The West doesn’t have a clue about Africa. I make this bold statement after having just seen The Constant Gardener.
Not a bad movie, but I have some serious issues about the political angle. The movie is about how the West, in this case through big pharmaceutical companies, abuses Africa. I’m certainly no fan of big business and I’m very very worried about the GM interest in Africa, BUT I think to blame only the West is a head-in-the-sand reaction to a much more complex problem.
For a start, African leaders in general are weak and corruptable. They get away with this because the people allow them to. I doubt whether you can count the number of countries that aren’t corrupt in Africa on one hand and this has nothing to do with the West.
You will always find those who will do anything for money, but in the West the people won’t stand for it (the US oil gathering exercise in Iraq is hopefully the exception that proves the rule). In Africa, this kind of accountability does not exist. Money grubbing bastards exploit Africa only because they can. This dates back to slavery itself. I know this is bound to get many readers worked up, but many African chiefs got paid lots of money to provide slaves to the slave traders.
Another thing that always upsets me about Africa is the living conditions. Sewage and litter is not managed at all, creating serious health hazards. People in the West will not accept these conditions, even if it means moving away or doing something about it yourself. I simply cannot understand why can so many African people not clean up after themselves.
The nonsense that is political correctness stops us from asking these questions honestly and openly. Well, I’m sick of political correctness and I’m saying that Africa has got to take responsibility for itself.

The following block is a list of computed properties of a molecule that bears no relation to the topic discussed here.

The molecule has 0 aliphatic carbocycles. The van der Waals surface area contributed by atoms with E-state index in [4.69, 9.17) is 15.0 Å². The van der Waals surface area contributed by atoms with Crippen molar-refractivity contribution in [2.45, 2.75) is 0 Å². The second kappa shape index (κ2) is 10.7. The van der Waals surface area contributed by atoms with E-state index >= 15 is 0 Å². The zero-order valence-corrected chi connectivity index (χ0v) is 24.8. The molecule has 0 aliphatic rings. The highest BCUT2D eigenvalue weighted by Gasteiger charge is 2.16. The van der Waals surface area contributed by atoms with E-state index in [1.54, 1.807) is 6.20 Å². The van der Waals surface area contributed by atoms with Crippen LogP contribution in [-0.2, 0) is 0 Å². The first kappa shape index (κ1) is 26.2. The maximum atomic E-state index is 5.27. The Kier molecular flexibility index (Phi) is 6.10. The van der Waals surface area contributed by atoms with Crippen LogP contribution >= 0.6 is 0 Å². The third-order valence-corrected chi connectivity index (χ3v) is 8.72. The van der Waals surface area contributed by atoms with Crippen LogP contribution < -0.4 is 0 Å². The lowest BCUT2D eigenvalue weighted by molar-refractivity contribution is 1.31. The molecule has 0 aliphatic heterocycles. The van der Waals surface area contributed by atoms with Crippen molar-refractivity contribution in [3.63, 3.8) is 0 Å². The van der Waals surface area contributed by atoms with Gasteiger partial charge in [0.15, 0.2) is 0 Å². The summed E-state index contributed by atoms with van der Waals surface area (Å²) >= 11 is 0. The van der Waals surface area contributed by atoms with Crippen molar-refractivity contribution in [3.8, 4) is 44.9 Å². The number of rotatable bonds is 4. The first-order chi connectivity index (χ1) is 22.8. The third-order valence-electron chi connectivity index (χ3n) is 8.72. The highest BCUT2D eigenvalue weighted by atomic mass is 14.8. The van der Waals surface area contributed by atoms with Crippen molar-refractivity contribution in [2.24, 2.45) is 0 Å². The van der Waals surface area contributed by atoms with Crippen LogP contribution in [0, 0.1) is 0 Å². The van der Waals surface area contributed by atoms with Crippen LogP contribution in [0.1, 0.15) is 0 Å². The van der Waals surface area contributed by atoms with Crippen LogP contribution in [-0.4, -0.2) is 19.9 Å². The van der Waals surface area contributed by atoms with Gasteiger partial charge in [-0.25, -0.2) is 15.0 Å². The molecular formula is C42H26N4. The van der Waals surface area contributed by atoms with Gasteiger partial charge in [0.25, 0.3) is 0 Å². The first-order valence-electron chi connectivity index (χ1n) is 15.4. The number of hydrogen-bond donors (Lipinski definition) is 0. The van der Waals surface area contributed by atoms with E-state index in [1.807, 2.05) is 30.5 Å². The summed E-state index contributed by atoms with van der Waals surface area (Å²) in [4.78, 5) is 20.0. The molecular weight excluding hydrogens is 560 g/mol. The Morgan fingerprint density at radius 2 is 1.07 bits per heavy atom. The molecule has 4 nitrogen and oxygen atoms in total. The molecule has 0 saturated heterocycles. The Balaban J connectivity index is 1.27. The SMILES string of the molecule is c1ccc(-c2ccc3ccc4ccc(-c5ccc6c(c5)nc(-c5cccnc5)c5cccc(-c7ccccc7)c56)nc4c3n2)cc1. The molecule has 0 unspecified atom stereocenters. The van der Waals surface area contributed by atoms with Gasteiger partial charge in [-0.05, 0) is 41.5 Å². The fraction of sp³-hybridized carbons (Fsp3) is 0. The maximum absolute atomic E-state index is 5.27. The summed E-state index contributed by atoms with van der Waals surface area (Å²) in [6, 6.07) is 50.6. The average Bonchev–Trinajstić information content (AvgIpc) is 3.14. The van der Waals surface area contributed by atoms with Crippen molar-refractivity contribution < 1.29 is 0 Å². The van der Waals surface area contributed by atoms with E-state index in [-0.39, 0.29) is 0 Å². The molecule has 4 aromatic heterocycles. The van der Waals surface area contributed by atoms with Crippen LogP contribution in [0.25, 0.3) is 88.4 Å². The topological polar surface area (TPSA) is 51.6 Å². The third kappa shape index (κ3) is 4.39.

Unfortunately this is a long and often very painful process. But every time the West interferes, the process is neccesarily set back. I know this sounds heartless, but I think that with all the “wishy-washy” crap that the likes of Bob Geldof & Bono dish up, some clear thought is required.
I’m willing to bet that in another 20 years the next glory seeking musician will be collecting money for the same old problems and it still won’t change a thing.
I love Africa more than most readers are likely to know. It is in my genes as well as my jeans 🙂 It is the most gloriously beautiful place on Earth. But it also has major problems.
You cannot solve a problem if you don’t know what it is. To this end I think honest discussion is the best way to start, so if you have any thoughts on the matter – even if it directly opposes mine, don’t hesitate to comment; even if it is anonymously.
I think it’s slightly simple to state that the corruptness of African politics is entirely a product of history that leads to a tribal mentality and malaise on the part of the people.
Corrupt African governments have often come into being through western intervention and/or support, where governments “over here” have turned a blind eye to how a President governs their country in order to have a political ally or trading partner “over there”.
I’m sure I don’t have to name the many examples.
It has also been shown that when the people of an African country are freed from a tyrannical ruler, they embrace democracy and turn out in huge numbers to vote in free elections. I understand this often doesn’t last and it appears easy for a new dictator to entrench themselves, although I believe this is due to two factors.
Firstly, a political history of dictatorship is a difficult starting point for a democracy. Citizens will often vote overwhelmingly for the main opposition party (as there was generally one previous underground opposition movement). New parties are relatively underdeveloped and unable to ballot effectively.
Secondly, institutions such as the Press, NGOs etc will be few or non-existent, and these are crucual elements to maintaining a democracy through accountability to the people.
Both of these factors (and no doubt numerous others) lead to a democratically elected government with an overwhelming majority and almost no accountability. Mix this in with the corrupting nature of power and politics and you don’t have a good recipe for democracy.
“I think it’s slightly simple to state that the corruptness of African politics is entirely a product of history that leads to a tribal mentality and malaise on the part of the people.”
Did Attie say that?
Anyway, Attie, agree wholeheartedly with your point about PC. Thankfully, its an attitude that people are beginning to stand up to in the UK.
PS. You once diagnosed me a Tory, think you might be right mate!